When each of the five most expensive units on a team are completely destroyed, the opposing team is awarded one victory point for each 100 points of models contained within that unit (rounded down).

Naturally, this meant that teams would likely have a disparate amount of points available to them. We reasoned that, since we limited this to the five most expensive units, these would likely consist of things like Titans, or other similarily tough units. Assuming rough balance between units (which can be spotty at times, I realize, but bear with me)… Assuming that rough balance exists, a unit that costs more should be more durable and therefore justify the increase in victory points.

One loophole we figured would be that characters are not really part of units, but would generally be used as deathstars and the like. To avoid this, we set forth a couple of rules for characters in this battle:

  1. Characters may be assigned to a unit before deployment. If done, the character becomes part of the unit for the duration of the battle.
  2. Characters may not join or leave a unit throughout the course of the game.

These rules allowed us to include the cost of the characters into the cost of the unit. When the battle went down, the most expensive units for each team were as follows:

The Victors:
  1. Scabieathrax the Bloated (7)
  2. Sam’s HQ & Retinue (5)
  3. Commissar Yarrick & Ogryn Retinue (5)
  4. Knight Titan (4)
  5. Knight Titan (4)
The Spoilers:
  1. Lord of Skulls (aka. Dwaine the Rape Train) (10)
  2. An’ggrath the Unbound (8)
  3. Scabieathrax the Bloated (7)
  4. Greater Brass Scorpion (7)
  5. Abaddon & Retinue (7)

Interestingly enough, our team (the Victors–which I should mention is just a continuation of the names from the first post and not necessarily any indication of who actually won the game), consisted of three units of Sam’s making the top five in expense. Likewise, Mitch accounted for 4 of the top 5 on the other team. I don’t think I’ve ever bothered to check, but it would be interesting to find out whether this was the norm: in Apoc games, do you tend to see one or two players concentrate all of their points into a couple of big units? Or do you find that people will run one big unit and several small units?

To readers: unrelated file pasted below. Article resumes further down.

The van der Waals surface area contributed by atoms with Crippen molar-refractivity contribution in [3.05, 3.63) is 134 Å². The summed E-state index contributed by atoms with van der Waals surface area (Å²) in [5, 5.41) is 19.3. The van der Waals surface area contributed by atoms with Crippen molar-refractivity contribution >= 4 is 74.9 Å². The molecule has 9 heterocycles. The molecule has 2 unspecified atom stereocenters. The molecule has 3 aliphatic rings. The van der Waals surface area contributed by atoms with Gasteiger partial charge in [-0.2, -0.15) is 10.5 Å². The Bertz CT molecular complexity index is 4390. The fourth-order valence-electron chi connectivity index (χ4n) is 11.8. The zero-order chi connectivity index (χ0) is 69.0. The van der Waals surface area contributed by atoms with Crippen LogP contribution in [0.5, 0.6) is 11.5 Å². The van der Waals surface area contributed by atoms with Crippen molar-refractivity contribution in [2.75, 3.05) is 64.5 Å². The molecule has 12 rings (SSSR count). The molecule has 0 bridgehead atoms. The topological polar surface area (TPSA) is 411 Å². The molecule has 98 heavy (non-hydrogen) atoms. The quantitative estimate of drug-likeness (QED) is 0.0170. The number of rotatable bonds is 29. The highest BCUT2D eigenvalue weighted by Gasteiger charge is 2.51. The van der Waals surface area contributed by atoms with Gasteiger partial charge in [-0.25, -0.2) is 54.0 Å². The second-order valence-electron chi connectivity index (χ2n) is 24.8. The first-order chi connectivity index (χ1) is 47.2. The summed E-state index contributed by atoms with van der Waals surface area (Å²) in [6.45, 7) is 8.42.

Whatever the case, there was a definite imbalance in total points available (25 vs. 39). But, at face value, “the Spoilers” units seemed to have considerably more durability as well. I’ll leave it to the actual “battle report” to see how things faired. Hopefully I’ll get that written up in the near future…

Advertisements

Have something to add?

Fill in your details below or click an icon to log in:

WordPress.com Logo

You are commenting using your WordPress.com account. Log Out /  Change )

Google+ photo

You are commenting using your Google+ account. Log Out /  Change )

Twitter picture

You are commenting using your Twitter account. Log Out /  Change )

Facebook photo

You are commenting using your Facebook account. Log Out /  Change )

Connecting to %s

This site uses Akismet to reduce spam. Learn how your comment data is processed.